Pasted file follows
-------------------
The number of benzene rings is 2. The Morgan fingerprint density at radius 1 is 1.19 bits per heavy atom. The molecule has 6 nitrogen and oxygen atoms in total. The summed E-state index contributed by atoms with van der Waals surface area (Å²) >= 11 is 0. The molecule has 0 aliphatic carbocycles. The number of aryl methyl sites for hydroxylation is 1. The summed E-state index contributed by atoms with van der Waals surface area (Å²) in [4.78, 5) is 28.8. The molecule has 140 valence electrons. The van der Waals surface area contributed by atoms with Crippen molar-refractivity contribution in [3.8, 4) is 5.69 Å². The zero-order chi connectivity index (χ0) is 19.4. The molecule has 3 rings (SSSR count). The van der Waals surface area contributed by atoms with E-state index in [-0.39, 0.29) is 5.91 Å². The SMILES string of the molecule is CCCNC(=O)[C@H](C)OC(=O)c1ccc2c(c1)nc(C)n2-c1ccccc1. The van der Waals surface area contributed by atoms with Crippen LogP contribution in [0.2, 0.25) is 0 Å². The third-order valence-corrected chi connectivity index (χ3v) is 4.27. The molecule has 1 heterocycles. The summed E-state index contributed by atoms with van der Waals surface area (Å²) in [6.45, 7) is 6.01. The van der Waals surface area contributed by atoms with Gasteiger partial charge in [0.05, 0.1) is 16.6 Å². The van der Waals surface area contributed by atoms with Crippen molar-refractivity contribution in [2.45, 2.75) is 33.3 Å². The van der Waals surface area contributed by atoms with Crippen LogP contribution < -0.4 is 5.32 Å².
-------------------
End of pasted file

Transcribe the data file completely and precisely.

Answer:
The number of benzene rings is 2. The Morgan fingerprint density at radius 1 is 1.19 bits per heavy atom. The molecule has 6 nitrogen and oxygen atoms in total. The summed E-state index contributed by atoms with van der Waals surface area (Å²) >= 11 is 0. The molecule has 0 aliphatic carbocycles. The number of aryl methyl sites for hydroxylation is 1. The summed E-state index contributed by atoms with van der Waals surface area (Å²) in [4.78, 5) is 28.8. The molecule has 140 valence electrons. The van der Waals surface area contributed by atoms with Crippen molar-refractivity contribution in [3.8, 4) is 5.69 Å². The zero-order chi connectivity index (χ0) is 19.4. The molecule has 3 rings (SSSR count). The van der Waals surface area contributed by atoms with E-state index in [-0.39, 0.29) is 5.91 Å². The SMILES string of the molecule is CCCNC(=O)[C@H](C)OC(=O)c1ccc2c(c1)nc(C)n2-c1ccccc1. The van der Waals surface area contributed by atoms with Crippen LogP contribution in [0.2, 0.25) is 0 Å². The third-order valence-corrected chi connectivity index (χ3v) is 4.27. The molecule has 1 heterocycles. The summed E-state index contributed by atoms with van der Waals surface area (Å²) in [6.45, 7) is 6.01. The van der Waals surface area contributed by atoms with Gasteiger partial charge in [0.05, 0.1) is 16.6 Å². The van der Waals surface area contributed by atoms with Crippen molar-refractivity contribution in [2.45, 2.75) is 33.3 Å². The van der Waals surface area contributed by atoms with Crippen LogP contribution < -0.4 is 5.32 Å².